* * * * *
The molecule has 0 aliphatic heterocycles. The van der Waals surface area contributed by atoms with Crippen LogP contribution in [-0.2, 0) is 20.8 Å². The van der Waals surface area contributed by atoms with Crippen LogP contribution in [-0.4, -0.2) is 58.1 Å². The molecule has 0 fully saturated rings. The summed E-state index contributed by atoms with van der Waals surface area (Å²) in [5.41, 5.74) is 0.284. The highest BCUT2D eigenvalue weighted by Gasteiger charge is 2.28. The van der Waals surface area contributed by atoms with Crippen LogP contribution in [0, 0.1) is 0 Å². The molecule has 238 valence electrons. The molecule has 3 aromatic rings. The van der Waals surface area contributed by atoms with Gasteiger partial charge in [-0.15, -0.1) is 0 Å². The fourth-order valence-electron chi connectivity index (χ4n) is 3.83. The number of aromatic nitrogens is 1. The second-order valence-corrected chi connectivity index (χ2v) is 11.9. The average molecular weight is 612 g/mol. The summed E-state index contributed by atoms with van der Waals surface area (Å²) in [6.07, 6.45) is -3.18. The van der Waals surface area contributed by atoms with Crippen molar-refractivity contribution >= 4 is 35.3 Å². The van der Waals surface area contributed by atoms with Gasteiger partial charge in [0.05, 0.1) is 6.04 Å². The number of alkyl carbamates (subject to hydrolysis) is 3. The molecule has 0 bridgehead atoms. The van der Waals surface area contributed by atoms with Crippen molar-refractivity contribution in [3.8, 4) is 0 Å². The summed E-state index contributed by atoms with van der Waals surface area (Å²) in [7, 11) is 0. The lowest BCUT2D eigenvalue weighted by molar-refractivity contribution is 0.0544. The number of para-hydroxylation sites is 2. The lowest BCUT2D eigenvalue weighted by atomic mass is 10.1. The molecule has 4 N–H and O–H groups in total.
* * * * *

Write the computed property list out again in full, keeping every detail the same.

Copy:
The molecule has 0 aliphatic heterocycles. The van der Waals surface area contributed by atoms with Crippen LogP contribution in [-0.2, 0) is 20.8 Å². The van der Waals surface area contributed by atoms with Crippen LogP contribution in [-0.4, -0.2) is 58.1 Å². The molecule has 0 fully saturated rings. The summed E-state index contributed by atoms with van der Waals surface area (Å²) in [5.41, 5.74) is 0.284. The highest BCUT2D eigenvalue weighted by Gasteiger charge is 2.28. The van der Waals surface area contributed by atoms with Crippen LogP contribution in [0, 0.1) is 0 Å². The molecule has 238 valence electrons. The molecule has 3 aromatic rings. The van der Waals surface area contributed by atoms with Gasteiger partial charge in [-0.15, -0.1) is 0 Å². The fourth-order valence-electron chi connectivity index (χ4n) is 3.83. The number of aromatic nitrogens is 1. The second-order valence-corrected chi connectivity index (χ2v) is 11.9. The average molecular weight is 612 g/mol. The summed E-state index contributed by atoms with van der Waals surface area (Å²) in [6.07, 6.45) is -3.18. The van der Waals surface area contributed by atoms with Crippen molar-refractivity contribution >= 4 is 35.3 Å². The van der Waals surface area contributed by atoms with Gasteiger partial charge in [0.05, 0.1) is 6.04 Å². The number of alkyl carbamates (subject to hydrolysis) is 3. The molecule has 0 bridgehead atoms. The van der Waals surface area contributed by atoms with Crippen molar-refractivity contribution in [3.8, 4) is 0 Å². The summed E-state index contributed by atoms with van der Waals surface area (Å²) in [7, 11) is 0. The lowest BCUT2D eigenvalue weighted by molar-refractivity contribution is 0.0544. The number of para-hydroxylation sites is 2. The lowest BCUT2D eigenvalue weighted by atomic mass is 10.1. The molecule has 4 N–H and O–H groups in total.